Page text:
As President Trump’s “America First” policies continue to raise alarm bells around the world, the US Air Line Pilots Association (ALPA) has spotted a potential silver lining for its members.
The union’s long-running campaign to prevent Norwegian Air International (NAI) from flying to the USA has been reignited by its belief that the new administration’s nationalistic approach could result in an overturning of the December decision by the Department of Transportation to award a foreign air carrier permit to the European operator.
ALPA tells RGN that it believes Norwegian’s plan to use its Irish subsidiary, NAI, to operate transatlantic flights to US cities “puts US airlines at a tremendous economic disadvantage, threatens US airline workers’ jobs, and flies in the face of the Trump administration’s ‘America First’ governing philosophy”.
Adds the union: “We support enforcing US trade agreements and we believe the Trump administration will agree because of the president’s commitment to put America first.”
ALPA is not alone in thinking the direction the new US government appears to be taking the country in could extinguish, or at least partially smother, Norwegian’s American dream. But it is not just the hopes of one Scandinavian airline that could be dashed if the USA embarks on a path of protectionism and isolationism.
Passengers who have become accustomed to lower fares and wider choice, the US aerospace industry and the country’s tourism sector could all be negatively affected.
“President Trump’s acceptance speech referenced international policy placing American interests first. This points to a more mercantilist aeropolitical approach, with the US continuing to endorse Open Skies, where such arrangements are to the benefit of US airlines, rolling back to more restrictive arrangements where they are not,” says HSBC airline analyst Andrew Lobbenberg in a November research note.
While this might initially be music to the ears of US legacy carriers, it is perhaps less of a catchy tune to passengers, aircraft manufacturers and US businesses dependent on tourism.
“Whilst the US major airlines will continue to argue against the operations of Norwegian and the Gulf carriers, we note that their smaller domestic rivals, such as JetBlue, Hawaiian and Alaska, have argued against the US majors’ use of international joint ventures and in favor of the likes of Norwegian,” says Lobbenberg.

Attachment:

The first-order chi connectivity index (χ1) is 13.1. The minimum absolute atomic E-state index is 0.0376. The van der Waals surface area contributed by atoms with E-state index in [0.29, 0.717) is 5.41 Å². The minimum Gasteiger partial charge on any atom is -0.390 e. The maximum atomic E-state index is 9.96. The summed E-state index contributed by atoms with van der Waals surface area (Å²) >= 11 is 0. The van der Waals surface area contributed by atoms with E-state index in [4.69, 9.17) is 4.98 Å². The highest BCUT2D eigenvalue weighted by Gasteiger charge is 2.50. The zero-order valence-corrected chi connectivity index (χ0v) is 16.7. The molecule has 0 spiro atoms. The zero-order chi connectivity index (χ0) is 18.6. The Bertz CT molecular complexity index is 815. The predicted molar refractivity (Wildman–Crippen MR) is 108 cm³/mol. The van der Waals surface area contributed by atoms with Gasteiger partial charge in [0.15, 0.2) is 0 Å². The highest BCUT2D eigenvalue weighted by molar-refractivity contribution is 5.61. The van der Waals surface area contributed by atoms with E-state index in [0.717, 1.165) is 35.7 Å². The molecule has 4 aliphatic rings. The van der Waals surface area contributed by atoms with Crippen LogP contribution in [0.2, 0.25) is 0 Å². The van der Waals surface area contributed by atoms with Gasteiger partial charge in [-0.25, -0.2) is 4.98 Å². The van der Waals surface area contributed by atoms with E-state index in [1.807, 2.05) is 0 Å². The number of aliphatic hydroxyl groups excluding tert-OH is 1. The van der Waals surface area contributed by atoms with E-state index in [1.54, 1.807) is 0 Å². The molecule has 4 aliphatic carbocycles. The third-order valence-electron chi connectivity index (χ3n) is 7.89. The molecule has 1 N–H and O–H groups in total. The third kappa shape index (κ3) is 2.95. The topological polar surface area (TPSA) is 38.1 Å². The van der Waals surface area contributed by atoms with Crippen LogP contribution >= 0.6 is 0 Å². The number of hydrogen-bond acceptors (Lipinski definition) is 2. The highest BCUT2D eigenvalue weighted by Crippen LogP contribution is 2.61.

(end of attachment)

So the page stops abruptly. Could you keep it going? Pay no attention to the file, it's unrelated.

“The US aerospace sector will not want the operations of three Gulf carriers and Norwegian to be restricted; they are all significant buyers of Boeing aircraft. The tourist industry will also lobby for a liberal aviation market to support tourist arrivals.”
Norwegian is hoping to use to its advantage President Trump’s boastful claim that he will be “the greatest jobs creator that God ever created”.
A spokesman for the airline says: “If the current administration would overturn the existing NAI approval it would not be in line with either ‘Making America Great Again’ or ‘America First’, as it would potentially mean we would have to slow our US expansion, which could lead to fewer American jobs created – both directly with US-based cabin crew and pilots, and indirectly with fewer Boeing aircraft orders – fewer tourists [coming] to America and an end to affordable fares to small business owners and entrepreneurs as well as American travelers.”
The airline plans to open two further US bases this year, and says that contrary to ALPA’s claims – the union accuses Norwegian of planning to circumvent labor laws by employing Asian crews for its transatlantic services – NAI “has no Asia-based pilots or crew members, nor does NAI intend to hire any Asia-based employees”.
Adds Norwegian’s spokesman: “Our loud and aggressive opponents continue to blatantly ignore these facts, despite being very well aware of them, and we are extremely disappointed that they continue to maintain a very inaccurate and fear-mongering situation based on pure lies.”
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